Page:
Do Violent Media Games Really Contribute to Youth Violence?
In his review of two important books on the influence of media games on violence, Grand Theft Childhood: The Surprising Truth About Violent Video Games and What Parents Can Do and Media Violence and Aggression: Science and Ideology, Christopher Ferguson is critical of media violence reports by both the American Psychological Association and the American Pediatrics Association, arguing "we have merely replaced the folk-devils of the past with new folk-devils—television and particularly video games in recent decades. As happened generations ago, obliging social scientists who are part of the ‘elder’ establishment produce ‘research’ in support of these panics," and that "the pages and pages of theory, both in discussing antimedia theory and alternative philosophical views, can leave one shaking one's head, ruing psychology's love of theory over substance. Indeed, antimedia theories become simultaneously so complex and illusory that they become impossible to falsify, which is why statements suggesting that the precipitous decline in violence in the United States and other nations is unimportant are treated seriously rather than as the pseudoscience that they are."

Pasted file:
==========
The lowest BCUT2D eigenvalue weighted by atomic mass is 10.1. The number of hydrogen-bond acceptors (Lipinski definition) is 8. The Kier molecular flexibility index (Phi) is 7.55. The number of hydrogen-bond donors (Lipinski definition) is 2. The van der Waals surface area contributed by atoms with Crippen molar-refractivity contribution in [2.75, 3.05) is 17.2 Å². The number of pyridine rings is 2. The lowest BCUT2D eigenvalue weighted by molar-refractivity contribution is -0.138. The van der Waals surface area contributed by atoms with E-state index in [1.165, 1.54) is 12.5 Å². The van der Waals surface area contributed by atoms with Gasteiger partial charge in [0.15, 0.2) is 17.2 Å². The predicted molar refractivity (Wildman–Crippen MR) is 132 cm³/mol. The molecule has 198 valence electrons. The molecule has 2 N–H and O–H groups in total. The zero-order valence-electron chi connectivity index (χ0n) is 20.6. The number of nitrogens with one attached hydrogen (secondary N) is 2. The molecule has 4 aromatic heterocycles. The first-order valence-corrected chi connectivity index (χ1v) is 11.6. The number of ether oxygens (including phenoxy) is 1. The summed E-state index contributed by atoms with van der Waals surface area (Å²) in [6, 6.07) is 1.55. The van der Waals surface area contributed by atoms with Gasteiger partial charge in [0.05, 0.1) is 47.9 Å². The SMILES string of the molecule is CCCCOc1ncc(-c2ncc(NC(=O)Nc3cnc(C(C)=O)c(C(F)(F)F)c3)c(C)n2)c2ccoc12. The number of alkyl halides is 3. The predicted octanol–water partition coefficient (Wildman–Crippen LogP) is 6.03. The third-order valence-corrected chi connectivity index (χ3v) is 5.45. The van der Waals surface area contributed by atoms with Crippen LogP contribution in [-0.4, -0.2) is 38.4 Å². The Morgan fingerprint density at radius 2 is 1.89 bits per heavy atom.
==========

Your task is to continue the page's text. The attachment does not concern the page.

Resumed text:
Other respected scholars such as Craig Anderson at the Iowa State University’s Center for the Study of Violence disagree, and an APA resolution clearly suggests, "[P]laying violent video games may increase aggressive thoughts and aggressive behaviors in children, youth, and young adults."
Is the jury still out on the effects of media violence on children, or do the two books reviewed last week put the issue to rest?
By Christopher Ferguson
PsycCRITIQUES, 2008 Vol 53(35)